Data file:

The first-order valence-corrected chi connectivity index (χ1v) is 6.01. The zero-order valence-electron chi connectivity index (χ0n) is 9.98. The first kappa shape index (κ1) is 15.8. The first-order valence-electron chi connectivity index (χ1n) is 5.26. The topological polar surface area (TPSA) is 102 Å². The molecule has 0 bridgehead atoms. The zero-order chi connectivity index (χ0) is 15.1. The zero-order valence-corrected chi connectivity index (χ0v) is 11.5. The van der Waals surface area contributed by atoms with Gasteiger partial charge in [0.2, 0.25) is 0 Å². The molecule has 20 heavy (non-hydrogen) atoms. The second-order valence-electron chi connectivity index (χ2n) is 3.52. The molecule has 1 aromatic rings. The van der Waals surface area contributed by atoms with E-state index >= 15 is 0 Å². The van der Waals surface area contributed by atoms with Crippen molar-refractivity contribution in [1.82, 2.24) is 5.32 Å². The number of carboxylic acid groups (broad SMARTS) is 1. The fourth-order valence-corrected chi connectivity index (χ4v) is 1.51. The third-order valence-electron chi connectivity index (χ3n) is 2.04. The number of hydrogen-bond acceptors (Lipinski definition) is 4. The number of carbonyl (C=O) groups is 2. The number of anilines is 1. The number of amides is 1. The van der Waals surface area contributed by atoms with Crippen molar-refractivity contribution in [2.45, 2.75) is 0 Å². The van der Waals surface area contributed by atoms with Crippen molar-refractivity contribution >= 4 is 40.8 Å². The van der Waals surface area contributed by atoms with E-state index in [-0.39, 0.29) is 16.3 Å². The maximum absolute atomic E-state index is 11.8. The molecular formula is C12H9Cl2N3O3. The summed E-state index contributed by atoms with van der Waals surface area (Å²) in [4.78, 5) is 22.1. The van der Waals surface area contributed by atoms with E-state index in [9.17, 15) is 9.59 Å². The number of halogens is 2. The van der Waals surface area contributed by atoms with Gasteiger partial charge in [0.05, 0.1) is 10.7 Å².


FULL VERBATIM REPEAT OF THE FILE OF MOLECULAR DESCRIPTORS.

The first-order valence-corrected chi connectivity index (χ1v) is 6.01. The zero-order valence-electron chi connectivity index (χ0n) is 9.98. The first kappa shape index (κ1) is 15.8. The first-order valence-electron chi connectivity index (χ1n) is 5.26. The topological polar surface area (TPSA) is 102 Å². The molecule has 0 bridgehead atoms. The zero-order chi connectivity index (χ0) is 15.1. The zero-order valence-corrected chi connectivity index (χ0v) is 11.5. The van der Waals surface area contributed by atoms with Gasteiger partial charge in [0.2, 0.25) is 0 Å². The molecule has 20 heavy (non-hydrogen) atoms. The second-order valence-electron chi connectivity index (χ2n) is 3.52. The molecule has 1 aromatic rings. The van der Waals surface area contributed by atoms with E-state index >= 15 is 0 Å². The van der Waals surface area contributed by atoms with Crippen molar-refractivity contribution in [1.82, 2.24) is 5.32 Å². The number of carboxylic acid groups (broad SMARTS) is 1. The fourth-order valence-corrected chi connectivity index (χ4v) is 1.51. The third-order valence-electron chi connectivity index (χ3n) is 2.04. The number of hydrogen-bond acceptors (Lipinski definition) is 4. The number of carbonyl (C=O) groups is 2. The number of anilines is 1. The number of amides is 1. The van der Waals surface area contributed by atoms with Crippen molar-refractivity contribution in [2.45, 2.75) is 0 Å². The van der Waals surface area contributed by atoms with Crippen molar-refractivity contribution >= 4 is 40.8 Å². The van der Waals surface area contributed by atoms with E-state index in [-0.39, 0.29) is 16.3 Å². The maximum absolute atomic E-state index is 11.8. The molecular formula is C12H9Cl2N3O3. The summed E-state index contributed by atoms with van der Waals surface area (Å²) in [4.78, 5) is 22.1. The van der Waals surface area contributed by atoms with E-state index in [9.17, 15) is 9.59 Å². The number of halogens is 2. The van der Waals surface area contributed by atoms with Gasteiger partial charge in [0.05, 0.1) is 10.7 Å².